Today I am really chuffed to welcome Niamh Sharkey to Library Mice for a Fabulous Five feature on monsters! We have always been big fans of Niamh’s at home and own many of her books: Tales from Old Ireland and Cinderella are amongst our all-time favourites, and Santasaurus, which is still one of our regular reads at Christmas time.
Thanks to this feature and Walker Books, we have also discovered two further titles, I’m a Happy Hugglewug (reviewed here) and On the Road with Mavis and Marge (reviewed here), which is the winner of the DDA Children’s Book of the Year 2010 (Junior).
Niamh grew up in the 1970s in Ireland; her mum says that “she always had her head stuck in a book.’ Her favourite books when she was a little one were Maurice Sendak’s Where the Wild Things Are and Dr Seuss’s The Cat In The Hat.
Before becoming an artisit Niamh worked as a pot washer, a waitress, a roundy-toed shoe-saleswoman, a piano teacher and a lifeguard.. Her first book Tales of Wisdom and Wonder collected both The Mother Goose Award and The Bisto Book of the Year Award in 1999. Her second book The Gigantic Turnip was a great success and has been translated into twenty languages. Her books The Ravenous Beast, Santasaurus and I’m a Happy Hugglewug have also have continued to receive critical acclaim, I’m A Happy Hugglewug won the Scottish Highland Children’s Book Award in 2007 and is currently being developed into an pre-school animation series with Brown Bag Films.
by Niamh Sharkey
Monsters Monsters Everywhere!!!!
I keep coming back to monsters in my own work, partly because I grew up glued to the Muppet Show before bedtime every Sunday night. Also with monsters you can really explore strong emotions and feelings, so important in picture books. Monsters books give children stories with teeth that they really can hold on to. Don’t just read these stories… eat them up too!
Go Away Big Green Monster!
We can’t get enough of Ed Emberely’s drawing books in our house. Hours have been spent doodling from his activity book, ‘Make a World.’ And if you haven’t heard of this monster classic ‘Go Away Big Green Monster!’ you have to get a copy.
“What has a bluish-greenish nose, sharp white teeth, and big yellow eyes? It’s a Big Green Monster!” This book is all about letting the reader take charge, with each turn of the page, a new piece of the monster is revealed, until all of a big, green monster has taken shape. Then, with the words, “You don’t scare me!” Page by page, the monster slowly disappears.
This book is an amazing read aloud and very empowering. It’s strong graphics and wonderful colours make it a favourite. Ingenious!
The Monster Who Ate Darkness
Joyce Dunbar & Jimmy Liao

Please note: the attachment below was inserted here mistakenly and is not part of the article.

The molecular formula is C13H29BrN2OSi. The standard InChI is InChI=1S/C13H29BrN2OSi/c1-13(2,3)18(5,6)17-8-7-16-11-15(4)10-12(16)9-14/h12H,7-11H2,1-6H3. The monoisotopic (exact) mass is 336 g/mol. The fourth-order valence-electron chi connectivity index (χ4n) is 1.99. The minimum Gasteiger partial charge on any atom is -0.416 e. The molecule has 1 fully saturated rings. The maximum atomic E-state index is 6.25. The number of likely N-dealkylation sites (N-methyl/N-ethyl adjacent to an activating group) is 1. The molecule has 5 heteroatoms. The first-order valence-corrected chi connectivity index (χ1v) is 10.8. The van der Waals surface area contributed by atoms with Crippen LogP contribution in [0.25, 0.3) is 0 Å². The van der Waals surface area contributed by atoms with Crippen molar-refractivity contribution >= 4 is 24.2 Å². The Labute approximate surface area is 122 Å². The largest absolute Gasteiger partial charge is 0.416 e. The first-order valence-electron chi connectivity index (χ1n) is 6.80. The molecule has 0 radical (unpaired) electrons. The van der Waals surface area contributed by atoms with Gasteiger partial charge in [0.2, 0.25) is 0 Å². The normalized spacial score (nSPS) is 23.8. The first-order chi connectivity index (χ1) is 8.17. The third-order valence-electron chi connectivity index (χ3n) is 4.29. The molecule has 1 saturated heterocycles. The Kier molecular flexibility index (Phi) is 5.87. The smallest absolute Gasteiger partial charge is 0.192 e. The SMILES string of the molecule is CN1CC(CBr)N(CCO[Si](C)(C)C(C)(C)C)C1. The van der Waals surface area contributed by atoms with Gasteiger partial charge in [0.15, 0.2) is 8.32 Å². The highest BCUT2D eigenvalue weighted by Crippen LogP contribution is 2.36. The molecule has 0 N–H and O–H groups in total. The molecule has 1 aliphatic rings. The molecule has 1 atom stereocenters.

An innovative way of exploring well-worn material; Dunbar recasts the monster of her story as a kind of childlike magical helper. Taiwanese illustrator Jimmy Liao paints crisp watercolours; and the story unfolds like a dream in which the monster’s appetite is shown to be without bounds, mostly through vignettes with white borders.
This had a really strong impact on two of my children, Oscar aged 6 and Aoibhe aged 4. Oscar announced after studying each page carefully for 20 minutes and not uttering a word, ‘This book is a 20 out of 10!’ It was brought to bed and stored under Oscar’s pillow for repeated readings.
Aoibhe told me that the monster ‘licks the darkness up.’ Pointing to the illustration of the monster cradling Jo-Jo in his arms she said, ‘Darkness come out of that guy, and go back to where it was in the sky. I love this!’
Morris The Mankiest Monster
Giles Andreae & Sarah McIntyre
I couldn’t leave this one out; it was billed as the most revolting picture book of last year. The rhyming text just gets worse and worse as you read about snot, earwax, dung and bogeys. There’s even potatoes growing out of Morris’s pants! I love that this book was deemed so disgusting that lots of publishers originally turned it down. Kids will absolutely love it!
Sarah McIntyre draws Morris with such energy and gusto. Her illustrations of Morris are cheeky and charming and have loads of details that kids will love to pour over; like when Morris flosses his teeth with slugs. UUUGH!
Leonardo the Terrible Monster
After years of writing scripts and animating for Sesame Street Mo Williams makes picture books that are really in tune with kids and that can be really, really funny. He really tickles the funny bone of a preschooler. He’s been compared to ‘Dr. Seuss for the 21st century.’
Leonardo is a terrible monster–as in he can’t scare anybody. “He’s not big, doesn’t have 1,642 teeth ‘ He tries really hard to be scary. But he just isn’t. He gets an idea: find the most “scaredy-cat kid” in the whole world and “scare the tuna salad” out of him.
Simple in execution and style and great as a read aloud. We love to shout along and join in with this book at bedtime.
Where The Wild Things Are
What can I say but…I LOVE this book! This picture book has teeth. Where the Wild Things Are is unquestionably the best picture book of all time. Elegantly concise, but with real heart. I got a copy from America when I was little and it had a huge effect on me.
This book touches on the fierceness of love and flashes of hate that small children feel toward their parents. It acknowledges the child’s need to venture forth, but leaves room for the child to return safety. The text and the artwork complement one another seamlessly. And what amazing illustrations!
Every child should have this book. I love this so much I want to ‘Eat it up!’
Thank you so much to Niamh for taking the time to write to take part. What a fantastic selection! I was glad to see Morris, in her selection, a particular favourite of the Library Mice household! Thank you also to Walker Books for their help.